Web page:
About this book
Direct methods of crystal structure determination are usually associated with techniques in which phases for a set of structure factors are determined from the corresponding experimental amplitudes by probabilistic calcula tions. It is thus implied that such ab initio phase calculations do not require a knowledge of atomic positions, and this basis distinguishes direct methods from other techniques for structure determination. An acceptably wider interpretation of the term direct methods leads to other important applica tions involving, inter alia, the use of heavy atoms, resolution-limited phase data for large molecules, rotation functions, and Fourier series. These topics are discussed in the later chapters of this book. Although some earlier theoretical investigations were made by Harker and Kaspar, direct methods may be considered to have begun around the year 1950. Important landmarks in the development of the subject include the book by Hauptmann and Karle, The Centrosymmetric Crystal (1953), the definitive paper by Karle and Karle in Acta Crystallographica (1966), and the recent (1978) sophisticated program package MULTAN 78 produced mainly by Germain, Main, and Woolfson. Woolfson's book, Direct Methods in Crystallography, was published in 1961, but because of the rapid progress in direct methods, much of it soon became outmoded. It is interesting to note that direct methods nearly came into being many years earlier. Certainly the E2 relationship was used implicitly by Lonsdale in 1928 in determining the crystal structure of hexamethylbenzene.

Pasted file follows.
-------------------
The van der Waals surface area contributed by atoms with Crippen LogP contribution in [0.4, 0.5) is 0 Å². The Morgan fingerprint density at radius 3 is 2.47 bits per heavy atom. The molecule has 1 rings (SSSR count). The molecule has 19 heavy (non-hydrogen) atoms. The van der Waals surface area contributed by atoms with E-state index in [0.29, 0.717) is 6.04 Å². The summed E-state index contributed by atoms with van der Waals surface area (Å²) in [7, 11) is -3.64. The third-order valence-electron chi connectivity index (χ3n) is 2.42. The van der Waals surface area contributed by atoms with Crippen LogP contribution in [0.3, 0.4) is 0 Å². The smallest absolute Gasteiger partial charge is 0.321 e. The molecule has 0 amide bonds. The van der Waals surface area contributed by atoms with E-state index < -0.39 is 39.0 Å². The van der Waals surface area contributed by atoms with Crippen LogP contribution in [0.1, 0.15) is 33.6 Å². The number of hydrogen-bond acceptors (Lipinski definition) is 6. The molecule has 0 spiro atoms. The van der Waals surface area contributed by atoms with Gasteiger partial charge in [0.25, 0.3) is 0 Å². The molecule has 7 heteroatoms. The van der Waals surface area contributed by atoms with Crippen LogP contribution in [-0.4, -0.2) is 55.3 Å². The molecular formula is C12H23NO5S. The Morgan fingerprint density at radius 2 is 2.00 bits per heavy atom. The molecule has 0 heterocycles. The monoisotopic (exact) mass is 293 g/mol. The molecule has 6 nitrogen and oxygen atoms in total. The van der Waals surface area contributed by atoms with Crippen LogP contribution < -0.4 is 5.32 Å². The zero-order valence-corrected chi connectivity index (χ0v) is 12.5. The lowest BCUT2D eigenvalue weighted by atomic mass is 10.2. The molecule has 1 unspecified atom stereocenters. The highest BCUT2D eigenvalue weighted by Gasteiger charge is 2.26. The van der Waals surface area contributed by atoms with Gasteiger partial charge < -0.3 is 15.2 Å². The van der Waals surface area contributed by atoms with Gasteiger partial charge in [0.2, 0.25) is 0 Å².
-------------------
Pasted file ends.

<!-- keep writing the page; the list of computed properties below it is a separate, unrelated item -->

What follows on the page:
crystal crystal structure crystallography